When Australian filmmaker Alexandra Schepisi decided to shoot a film in Greece, Neos Kosmos was there to ask her where she got her inspiration from.
Maja Vucevic (MV): You are an actress, producer and director. This is your second short film. In which of these fields are you most comfortable? Are you going to continue the career in front or behind the camera?
Alexandra Schepisi (AS): I hope to continue both and love them both. I am a pretty reluctant producer so will drop that role asap but I am passionate about acting and adore film making. I have lots of stories to tell, which are unlike any told before, so that excites me and keeps me creating. I am currently acting in a two part ABC telemovie called Devil’s Dust. We are shooting in Sydney. After that I am off to NY for the premiere of The Eye of the Storm and then I come home to rehearse Queen Lear at the Melbourne Theatre Company. Somewhere in there I will start developing my next short.
MV: In choosing your profession, how important was the fact that you are director’s daughter?
AS: I have always wanted to be an actor and it’s hard to tell how much my family effected that as they have all worked in the industry. I have a family of actors, directors, producers, wardrobe designers, various crew members… you name it. I came to directing only a few years ago, it wasn’t a long term ambition. I wrote my first film because I was frustrated with the lack of interesting roles for women, so I was compelled to write a film for five women. They were complicated, sticky roles. I have many more of them in my head which are yet to make it to the screen. But they will.
MV: What was your father’s reaction to your last movie? How strict and critical is he with you, as a young director?
AS: My dad is so supportive. I didn’t involve him at all in the process. I had he and my step mum attend a test screening before I did my final cut, to see how different audience members would react and if they understood the film etc. I didn’t think my dad would like it at all but he loved it! He has been incredibly encouraging and supportive, always telling people about my films.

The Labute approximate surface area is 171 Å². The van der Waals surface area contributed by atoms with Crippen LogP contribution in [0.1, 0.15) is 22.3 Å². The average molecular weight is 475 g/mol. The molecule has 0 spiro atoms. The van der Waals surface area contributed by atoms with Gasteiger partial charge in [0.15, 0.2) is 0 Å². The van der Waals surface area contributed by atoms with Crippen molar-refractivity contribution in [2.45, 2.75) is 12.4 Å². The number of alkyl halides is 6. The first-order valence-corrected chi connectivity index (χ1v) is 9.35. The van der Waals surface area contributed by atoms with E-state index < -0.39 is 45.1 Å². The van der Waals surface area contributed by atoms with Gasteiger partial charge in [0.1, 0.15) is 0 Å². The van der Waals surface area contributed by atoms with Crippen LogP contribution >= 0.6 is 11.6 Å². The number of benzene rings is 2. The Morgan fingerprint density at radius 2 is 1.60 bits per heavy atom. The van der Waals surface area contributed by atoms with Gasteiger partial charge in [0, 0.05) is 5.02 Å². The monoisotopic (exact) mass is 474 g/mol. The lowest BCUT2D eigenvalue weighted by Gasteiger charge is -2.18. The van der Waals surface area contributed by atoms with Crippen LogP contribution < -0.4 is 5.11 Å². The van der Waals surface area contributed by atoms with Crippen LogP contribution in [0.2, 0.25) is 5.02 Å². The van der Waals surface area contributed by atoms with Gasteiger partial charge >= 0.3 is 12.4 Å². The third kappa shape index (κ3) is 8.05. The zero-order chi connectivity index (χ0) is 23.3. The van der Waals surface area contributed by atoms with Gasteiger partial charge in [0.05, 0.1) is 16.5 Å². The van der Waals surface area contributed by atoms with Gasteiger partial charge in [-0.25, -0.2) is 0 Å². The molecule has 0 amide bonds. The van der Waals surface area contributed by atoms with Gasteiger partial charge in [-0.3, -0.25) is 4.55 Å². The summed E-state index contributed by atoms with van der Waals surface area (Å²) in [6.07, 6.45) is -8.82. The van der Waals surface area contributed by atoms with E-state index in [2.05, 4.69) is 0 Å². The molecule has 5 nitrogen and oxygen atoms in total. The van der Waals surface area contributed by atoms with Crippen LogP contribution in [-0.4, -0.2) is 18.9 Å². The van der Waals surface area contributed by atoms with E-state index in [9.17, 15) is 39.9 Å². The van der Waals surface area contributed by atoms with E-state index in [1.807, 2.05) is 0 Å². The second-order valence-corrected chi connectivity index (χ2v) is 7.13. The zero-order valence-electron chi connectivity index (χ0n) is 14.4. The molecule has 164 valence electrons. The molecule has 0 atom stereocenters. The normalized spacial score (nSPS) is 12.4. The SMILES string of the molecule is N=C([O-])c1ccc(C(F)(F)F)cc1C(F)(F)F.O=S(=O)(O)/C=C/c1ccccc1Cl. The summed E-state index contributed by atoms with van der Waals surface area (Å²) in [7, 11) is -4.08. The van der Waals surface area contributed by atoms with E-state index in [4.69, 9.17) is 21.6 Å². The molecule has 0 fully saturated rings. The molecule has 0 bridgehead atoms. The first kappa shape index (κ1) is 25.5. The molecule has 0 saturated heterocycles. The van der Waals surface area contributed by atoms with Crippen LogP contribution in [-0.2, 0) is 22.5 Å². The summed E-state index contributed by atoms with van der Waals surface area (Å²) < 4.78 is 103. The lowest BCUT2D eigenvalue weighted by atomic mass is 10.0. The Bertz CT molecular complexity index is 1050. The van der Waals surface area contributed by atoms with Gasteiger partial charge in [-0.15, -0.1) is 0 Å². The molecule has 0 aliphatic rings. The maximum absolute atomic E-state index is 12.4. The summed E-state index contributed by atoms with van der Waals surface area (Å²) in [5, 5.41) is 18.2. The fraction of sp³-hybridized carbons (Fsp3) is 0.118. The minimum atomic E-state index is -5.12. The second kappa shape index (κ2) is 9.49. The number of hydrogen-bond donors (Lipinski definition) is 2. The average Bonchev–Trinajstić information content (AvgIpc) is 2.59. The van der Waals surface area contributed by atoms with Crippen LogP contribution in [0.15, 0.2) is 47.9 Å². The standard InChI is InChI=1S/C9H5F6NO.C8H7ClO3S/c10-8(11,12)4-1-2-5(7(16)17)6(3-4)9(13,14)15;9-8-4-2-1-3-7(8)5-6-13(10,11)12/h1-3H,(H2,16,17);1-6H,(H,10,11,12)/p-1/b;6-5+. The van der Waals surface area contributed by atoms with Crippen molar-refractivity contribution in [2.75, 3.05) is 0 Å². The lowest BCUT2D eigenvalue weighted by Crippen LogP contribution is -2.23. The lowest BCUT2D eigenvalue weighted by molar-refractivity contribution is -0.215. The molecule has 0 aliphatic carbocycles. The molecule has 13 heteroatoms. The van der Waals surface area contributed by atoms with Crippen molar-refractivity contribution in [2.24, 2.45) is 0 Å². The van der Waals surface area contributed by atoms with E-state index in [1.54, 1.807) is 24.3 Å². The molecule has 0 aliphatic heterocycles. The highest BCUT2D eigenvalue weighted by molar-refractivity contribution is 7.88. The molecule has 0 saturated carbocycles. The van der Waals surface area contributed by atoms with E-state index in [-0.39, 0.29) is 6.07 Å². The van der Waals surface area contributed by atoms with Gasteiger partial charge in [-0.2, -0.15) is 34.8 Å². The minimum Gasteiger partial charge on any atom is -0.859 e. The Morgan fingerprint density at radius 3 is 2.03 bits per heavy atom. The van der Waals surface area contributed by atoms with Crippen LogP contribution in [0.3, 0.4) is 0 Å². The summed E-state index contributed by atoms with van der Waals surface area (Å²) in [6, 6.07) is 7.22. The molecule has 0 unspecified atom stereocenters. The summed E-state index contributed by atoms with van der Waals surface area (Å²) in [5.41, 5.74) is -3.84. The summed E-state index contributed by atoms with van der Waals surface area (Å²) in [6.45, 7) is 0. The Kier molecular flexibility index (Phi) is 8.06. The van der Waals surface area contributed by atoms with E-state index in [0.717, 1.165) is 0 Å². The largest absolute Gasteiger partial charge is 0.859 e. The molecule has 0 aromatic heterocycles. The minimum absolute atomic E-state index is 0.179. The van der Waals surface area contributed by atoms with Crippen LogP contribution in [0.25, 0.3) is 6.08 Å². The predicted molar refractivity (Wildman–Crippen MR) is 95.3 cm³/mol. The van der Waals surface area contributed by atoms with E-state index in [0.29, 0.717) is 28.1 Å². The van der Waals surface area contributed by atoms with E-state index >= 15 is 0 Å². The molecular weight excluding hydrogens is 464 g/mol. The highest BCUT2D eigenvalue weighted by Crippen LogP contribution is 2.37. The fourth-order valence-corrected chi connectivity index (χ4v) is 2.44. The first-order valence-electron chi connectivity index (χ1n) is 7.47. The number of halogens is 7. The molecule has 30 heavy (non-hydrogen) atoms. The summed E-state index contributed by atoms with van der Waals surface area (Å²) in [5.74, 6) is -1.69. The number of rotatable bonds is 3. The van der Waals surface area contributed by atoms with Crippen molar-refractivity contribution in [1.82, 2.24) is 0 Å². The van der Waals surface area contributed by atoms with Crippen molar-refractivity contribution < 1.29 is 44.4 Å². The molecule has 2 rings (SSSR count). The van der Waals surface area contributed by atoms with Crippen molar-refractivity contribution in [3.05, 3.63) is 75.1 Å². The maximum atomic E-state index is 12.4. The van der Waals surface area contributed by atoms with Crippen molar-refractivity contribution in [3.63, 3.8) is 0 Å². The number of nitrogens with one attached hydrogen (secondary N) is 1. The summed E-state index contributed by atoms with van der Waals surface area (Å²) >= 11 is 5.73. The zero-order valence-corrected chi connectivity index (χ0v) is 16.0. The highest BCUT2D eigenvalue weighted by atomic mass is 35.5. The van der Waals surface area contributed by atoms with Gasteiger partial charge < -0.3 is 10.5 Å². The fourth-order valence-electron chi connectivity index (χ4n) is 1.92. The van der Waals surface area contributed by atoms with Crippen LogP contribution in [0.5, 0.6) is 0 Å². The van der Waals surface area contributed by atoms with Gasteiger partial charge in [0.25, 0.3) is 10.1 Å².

MV: How did you come up with the idea to make a short film about Greece? Why Greece, what made you place the screen action in a Greek landscape and environment?
AS: I saw a woman on a beach reading a letter with her feet in a rock pool and was transfixed by her. My imagination started running wild, wondering what was in the letter and what were the circumstances surrounding this moment. I wrote a number of different story lines until I came up with this one and it just worked. Why Greece came to me, I don’t know but it couldn’t be anywhere else. It must have been a subconscious choice but it fit perfectly. The story begins in Australia.
MV: What is your short film Lois about?
AS: The short version is it is about a woman with unfinished business. A woman who has been wronged. Slightly longer: When a long awaited letter tips Lois over the edge, she is driven to wild lengths to address some unfinished business.
MV: How difficult was it, to bring the crew with you, from Australia to Greece? What parts of Greece did you visit?
AS: The film is set in Australia and Greece. We shot on beautiful Garie Beach in NSW and then the very stunning island of Sifnos in Greece. We only took our cinematographer Jeremy Rouse over with us (the producer, Rachel Higgins, myself and Jacki Weaver.) We used a local line producer Angelos Tasousis from Filmografik and an entirely Greek crew. We did all of our pre-production in Athens and then we all got on a ferry and went over to Sifnos to shoot. I also cast a Greek actor Yannis Totsikas in the male lead and we cast locals from Sifnos as extras. My fist assistant director translated for me when I was directing the actors but the crew spoke English.
MV: Do you have any plans of going to international festivals with this short film, like the famous International Thessaloniki Film Festival?
AS: Absolutely. We will definitely be entering Thessaloniki and Athens as well. We will enter the Anipodes Greek Film Festival here and all other big film festivals around the world and in Australia. We want this film to be seen far and wide.
MV: Did you have any support from Greek community in Australia, while raising funds to complete this movie?
AS: Despite finishing the film, we actually have a further $10,000 to raise to complete the budget (to pay our debts). We had to start shooting before we’d raised all of the money. We certainly have had some support from the Australian Greek community, which we are very grateful for. And a little more would be perfect. Anyone is interested in making a tax free donation to the film, they can do so by either contacting the producer Rachel Higgins at email@example.com or directly through the website www.abaf.org.au/donors/artist-projects/rachel-higgins.html We have a further $10,000 to raise.
MV: Is it going to be screened in cinemas in Australia?
AS: Absolutely but we don’t know when or where yet. It depends which festivals we get into and we won’t know that for a while.
For more information on the film Lois, you can visit the film’s website at facebook.com/LoisTheFilm